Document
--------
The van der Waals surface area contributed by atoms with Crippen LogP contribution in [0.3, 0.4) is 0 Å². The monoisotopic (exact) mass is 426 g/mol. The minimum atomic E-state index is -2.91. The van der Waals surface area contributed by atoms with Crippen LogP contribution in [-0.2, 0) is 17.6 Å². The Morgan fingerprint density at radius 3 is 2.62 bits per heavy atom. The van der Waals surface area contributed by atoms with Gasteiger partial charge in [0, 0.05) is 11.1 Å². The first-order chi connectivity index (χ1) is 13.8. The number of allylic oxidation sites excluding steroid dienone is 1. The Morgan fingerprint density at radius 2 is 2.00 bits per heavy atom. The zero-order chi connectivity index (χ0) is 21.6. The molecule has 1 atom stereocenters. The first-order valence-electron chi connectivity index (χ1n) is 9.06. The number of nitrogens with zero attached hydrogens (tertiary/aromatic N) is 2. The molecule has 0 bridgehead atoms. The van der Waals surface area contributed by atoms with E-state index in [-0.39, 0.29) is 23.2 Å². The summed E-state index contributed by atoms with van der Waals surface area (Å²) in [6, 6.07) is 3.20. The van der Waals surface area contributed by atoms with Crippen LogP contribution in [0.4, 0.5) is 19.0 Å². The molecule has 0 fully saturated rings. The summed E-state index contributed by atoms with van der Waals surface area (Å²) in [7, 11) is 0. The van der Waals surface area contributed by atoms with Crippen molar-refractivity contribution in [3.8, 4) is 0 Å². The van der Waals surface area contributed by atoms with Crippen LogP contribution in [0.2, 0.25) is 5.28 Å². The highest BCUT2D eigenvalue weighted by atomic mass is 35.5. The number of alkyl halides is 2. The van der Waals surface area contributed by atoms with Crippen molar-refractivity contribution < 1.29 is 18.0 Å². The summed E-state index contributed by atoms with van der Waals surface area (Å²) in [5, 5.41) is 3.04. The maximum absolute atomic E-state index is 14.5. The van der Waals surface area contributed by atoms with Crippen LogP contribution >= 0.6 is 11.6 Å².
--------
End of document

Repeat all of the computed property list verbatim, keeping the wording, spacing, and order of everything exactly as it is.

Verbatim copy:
The van der Waals surface area contributed by atoms with Crippen LogP contribution in [0.3, 0.4) is 0 Å². The monoisotopic (exact) mass is 426 g/mol. The minimum atomic E-state index is -2.91. The van der Waals surface area contributed by atoms with Crippen LogP contribution in [-0.2, 0) is 17.6 Å². The Morgan fingerprint density at radius 3 is 2.62 bits per heavy atom. The van der Waals surface area contributed by atoms with Gasteiger partial charge in [0, 0.05) is 11.1 Å². The first-order chi connectivity index (χ1) is 13.8. The number of allylic oxidation sites excluding steroid dienone is 1. The Morgan fingerprint density at radius 2 is 2.00 bits per heavy atom. The zero-order chi connectivity index (χ0) is 21.6. The molecule has 1 atom stereocenters. The first-order valence-electron chi connectivity index (χ1n) is 9.06. The number of nitrogens with zero attached hydrogens (tertiary/aromatic N) is 2. The molecule has 0 bridgehead atoms. The van der Waals surface area contributed by atoms with E-state index in [-0.39, 0.29) is 23.2 Å². The summed E-state index contributed by atoms with van der Waals surface area (Å²) in [6, 6.07) is 3.20. The van der Waals surface area contributed by atoms with Crippen LogP contribution in [0.4, 0.5) is 19.0 Å². The molecule has 0 fully saturated rings. The summed E-state index contributed by atoms with van der Waals surface area (Å²) in [7, 11) is 0. The van der Waals surface area contributed by atoms with Crippen molar-refractivity contribution in [3.8, 4) is 0 Å². The van der Waals surface area contributed by atoms with Crippen LogP contribution in [0.2, 0.25) is 5.28 Å². The highest BCUT2D eigenvalue weighted by atomic mass is 35.5. The number of alkyl halides is 2. The van der Waals surface area contributed by atoms with Crippen molar-refractivity contribution < 1.29 is 18.0 Å². The summed E-state index contributed by atoms with van der Waals surface area (Å²) in [5, 5.41) is 3.04. The maximum absolute atomic E-state index is 14.5. The van der Waals surface area contributed by atoms with Crippen LogP contribution >= 0.6 is 11.6 Å².